Swedish military identified and followed four Russian fighter plane near Gotland and Bornholm, off the country's east coast on Tuesday morning.
The planes were spotted in international airspace but heading towards Sweden at around 5.30am.
None of the aircraft - two TU-22M planes and two SU-27 fighter jets - were using transponders, the telecommunications devices that emit and gather signals from planes.
"It is the first time in years that we have seen precisely this type of aircraft over the Baltic Sea," Anders Grenstad, Deputy Director of Operations for the Swedish Armed Forces told the TT news agency.
He said the planes were understood to have first flown over the Baltic coast, then turned south toward Bornholm and Gotland before heading back to the Finnish Gulf.
"The threat against Sweden has not increased but the Armed Forces follow as always, in different ways, the increased activity in the area," said Göran Mårtensson, another spokesperson for the Swedish military in a press release.
Sweden's Defence Minister Peter Hultqvist told TT that as the Russian jets were flying in international airspace, they had not broken any rules, but added that flying without a transponder was "inappropriate behaviour".
But Foreign Minister Margot Wallström used stronger language to describe the incident, saying in an interview with TT: "We need to get the Russian side to respect the existing rules framework and put an end to something which has been tremendously challenging and also downright dangerous for civil aviation."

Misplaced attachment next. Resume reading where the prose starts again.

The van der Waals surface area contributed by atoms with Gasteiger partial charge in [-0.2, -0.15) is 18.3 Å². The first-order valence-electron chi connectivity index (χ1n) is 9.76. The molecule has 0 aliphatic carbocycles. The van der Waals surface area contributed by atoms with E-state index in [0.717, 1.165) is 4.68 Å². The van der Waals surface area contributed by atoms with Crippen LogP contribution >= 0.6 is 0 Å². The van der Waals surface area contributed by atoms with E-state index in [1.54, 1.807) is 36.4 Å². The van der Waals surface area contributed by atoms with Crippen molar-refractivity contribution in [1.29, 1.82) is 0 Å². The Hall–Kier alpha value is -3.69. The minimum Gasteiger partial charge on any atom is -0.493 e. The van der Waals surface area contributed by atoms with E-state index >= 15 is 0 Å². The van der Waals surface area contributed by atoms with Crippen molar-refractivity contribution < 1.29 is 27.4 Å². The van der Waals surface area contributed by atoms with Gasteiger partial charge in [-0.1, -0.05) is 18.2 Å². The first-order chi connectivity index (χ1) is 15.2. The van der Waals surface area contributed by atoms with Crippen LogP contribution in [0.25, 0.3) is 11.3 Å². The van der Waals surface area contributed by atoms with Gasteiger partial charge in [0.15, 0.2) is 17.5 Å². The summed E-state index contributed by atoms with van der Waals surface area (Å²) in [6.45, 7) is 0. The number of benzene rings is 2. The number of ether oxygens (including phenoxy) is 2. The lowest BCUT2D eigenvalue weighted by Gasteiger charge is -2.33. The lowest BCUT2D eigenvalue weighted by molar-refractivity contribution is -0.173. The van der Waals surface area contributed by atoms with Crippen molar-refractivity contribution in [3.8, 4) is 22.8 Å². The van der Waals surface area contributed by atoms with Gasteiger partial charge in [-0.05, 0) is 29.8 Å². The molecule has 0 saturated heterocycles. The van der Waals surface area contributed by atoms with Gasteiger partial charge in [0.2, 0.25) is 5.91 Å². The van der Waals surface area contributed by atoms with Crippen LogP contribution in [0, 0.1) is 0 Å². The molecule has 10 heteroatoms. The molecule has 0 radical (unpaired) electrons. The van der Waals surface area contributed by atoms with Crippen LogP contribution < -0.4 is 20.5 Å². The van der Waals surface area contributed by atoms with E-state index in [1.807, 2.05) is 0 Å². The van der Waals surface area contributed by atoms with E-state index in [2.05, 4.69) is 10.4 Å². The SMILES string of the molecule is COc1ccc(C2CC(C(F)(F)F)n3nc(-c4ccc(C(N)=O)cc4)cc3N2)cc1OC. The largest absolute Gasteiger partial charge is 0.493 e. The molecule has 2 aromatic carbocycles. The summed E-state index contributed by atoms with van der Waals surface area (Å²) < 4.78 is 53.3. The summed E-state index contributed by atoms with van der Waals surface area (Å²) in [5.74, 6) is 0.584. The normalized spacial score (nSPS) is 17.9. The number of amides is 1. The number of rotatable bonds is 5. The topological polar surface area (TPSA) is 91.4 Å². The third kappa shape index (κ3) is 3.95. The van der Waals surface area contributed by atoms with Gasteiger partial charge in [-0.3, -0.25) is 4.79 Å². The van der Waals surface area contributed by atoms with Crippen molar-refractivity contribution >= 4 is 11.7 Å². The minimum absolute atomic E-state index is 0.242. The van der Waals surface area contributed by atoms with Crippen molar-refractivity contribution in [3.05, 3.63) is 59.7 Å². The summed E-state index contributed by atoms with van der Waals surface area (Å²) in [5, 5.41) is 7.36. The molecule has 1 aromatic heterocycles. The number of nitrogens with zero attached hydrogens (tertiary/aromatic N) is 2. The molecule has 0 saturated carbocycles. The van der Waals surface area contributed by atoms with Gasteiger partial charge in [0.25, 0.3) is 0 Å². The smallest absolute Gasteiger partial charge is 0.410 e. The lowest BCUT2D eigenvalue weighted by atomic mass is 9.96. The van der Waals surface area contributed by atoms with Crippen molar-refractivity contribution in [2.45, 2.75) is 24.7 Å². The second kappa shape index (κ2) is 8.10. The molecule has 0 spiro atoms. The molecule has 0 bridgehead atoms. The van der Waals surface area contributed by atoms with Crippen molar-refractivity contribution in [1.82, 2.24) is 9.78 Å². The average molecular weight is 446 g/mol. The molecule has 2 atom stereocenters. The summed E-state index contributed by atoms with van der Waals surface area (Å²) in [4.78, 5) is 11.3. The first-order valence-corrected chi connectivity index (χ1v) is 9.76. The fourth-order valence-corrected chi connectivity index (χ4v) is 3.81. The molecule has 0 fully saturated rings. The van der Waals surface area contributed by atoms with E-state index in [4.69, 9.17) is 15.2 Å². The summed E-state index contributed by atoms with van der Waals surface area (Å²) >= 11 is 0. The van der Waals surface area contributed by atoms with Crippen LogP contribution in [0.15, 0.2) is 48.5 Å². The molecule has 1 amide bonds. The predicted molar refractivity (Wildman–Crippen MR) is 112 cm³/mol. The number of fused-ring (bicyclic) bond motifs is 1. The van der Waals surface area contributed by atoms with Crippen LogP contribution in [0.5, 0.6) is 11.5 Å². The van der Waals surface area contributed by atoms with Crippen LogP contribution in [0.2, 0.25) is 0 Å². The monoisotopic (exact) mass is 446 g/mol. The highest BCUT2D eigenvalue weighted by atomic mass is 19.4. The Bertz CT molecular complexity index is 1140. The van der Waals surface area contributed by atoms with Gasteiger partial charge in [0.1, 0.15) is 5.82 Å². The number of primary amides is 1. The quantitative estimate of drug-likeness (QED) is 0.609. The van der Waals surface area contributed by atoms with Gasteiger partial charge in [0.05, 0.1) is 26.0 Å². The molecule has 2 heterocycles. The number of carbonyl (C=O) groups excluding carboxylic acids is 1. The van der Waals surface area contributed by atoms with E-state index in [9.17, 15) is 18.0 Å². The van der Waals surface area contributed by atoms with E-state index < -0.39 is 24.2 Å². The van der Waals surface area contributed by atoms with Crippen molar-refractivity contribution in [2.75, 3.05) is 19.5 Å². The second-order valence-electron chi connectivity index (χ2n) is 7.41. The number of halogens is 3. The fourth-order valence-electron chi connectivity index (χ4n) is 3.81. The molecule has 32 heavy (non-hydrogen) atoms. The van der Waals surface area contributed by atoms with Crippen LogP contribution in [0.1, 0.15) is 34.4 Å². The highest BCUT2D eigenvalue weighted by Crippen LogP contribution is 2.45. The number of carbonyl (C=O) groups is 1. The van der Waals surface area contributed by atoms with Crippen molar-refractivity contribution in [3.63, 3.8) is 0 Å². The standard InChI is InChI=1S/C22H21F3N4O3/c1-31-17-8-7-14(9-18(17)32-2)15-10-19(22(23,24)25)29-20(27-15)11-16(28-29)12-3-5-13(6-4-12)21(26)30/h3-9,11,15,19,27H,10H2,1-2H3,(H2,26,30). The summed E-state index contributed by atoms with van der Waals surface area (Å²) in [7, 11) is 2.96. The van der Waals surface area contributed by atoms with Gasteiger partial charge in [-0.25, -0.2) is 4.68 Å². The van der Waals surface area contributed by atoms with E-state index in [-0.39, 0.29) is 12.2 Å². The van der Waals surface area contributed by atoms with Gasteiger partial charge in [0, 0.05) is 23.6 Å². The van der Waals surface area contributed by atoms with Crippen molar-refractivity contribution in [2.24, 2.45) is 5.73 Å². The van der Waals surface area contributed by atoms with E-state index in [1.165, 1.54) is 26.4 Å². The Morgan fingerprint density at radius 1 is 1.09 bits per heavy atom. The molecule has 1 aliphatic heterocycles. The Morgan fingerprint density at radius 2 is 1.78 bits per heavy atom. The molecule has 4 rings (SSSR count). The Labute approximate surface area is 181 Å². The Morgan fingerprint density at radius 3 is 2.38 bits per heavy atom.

"We are tired to keep having to protest these violations, or more accurately, rules violations," she added.
Earlier this month the Swedish government announced a 6.2 billion-kronor hike in defence spending following growing concerns about Russia's presence in the region.
In September 2014 two SU-24 fighter-bombers allegedly entered Swedish airspace in what the former Foreign Minister Carl Bildt called "the most serious aerial incursion by the Russians" in almost a decade.
The following month a foreign submarine was spotted in Swedish waters, although the Swedish military was unable to determine where it came from. Earlier this month a second 'secret' submarine hunt was also reported.
“I think that there is a new security situation in the Baltic area and in the Baltic Sea,” Sweden’s Defence Minister Peter Hultqvist told The Local on the day the first sighting was confirmed.
The latest spotting of Russian jets in Scandinavia comes just days after tensions between Sweden's neighbour Denmark and Russia also intensified over comments made by Moscow’s representative in Copenhagen, who warned that Denmark faced a potential nuclear attack for aligning itself with Nato’s missile defence system.
“I don’t think the Danes fully understand the consequences of what will happen if Denmark joins the American-controlled missile defence. If it happens, Danish war ships will become targets for Russian atomic missiles,” Russian Ambassador Mikhail Vanin wrote in an op-ed in Jyllands-Posten newspaper.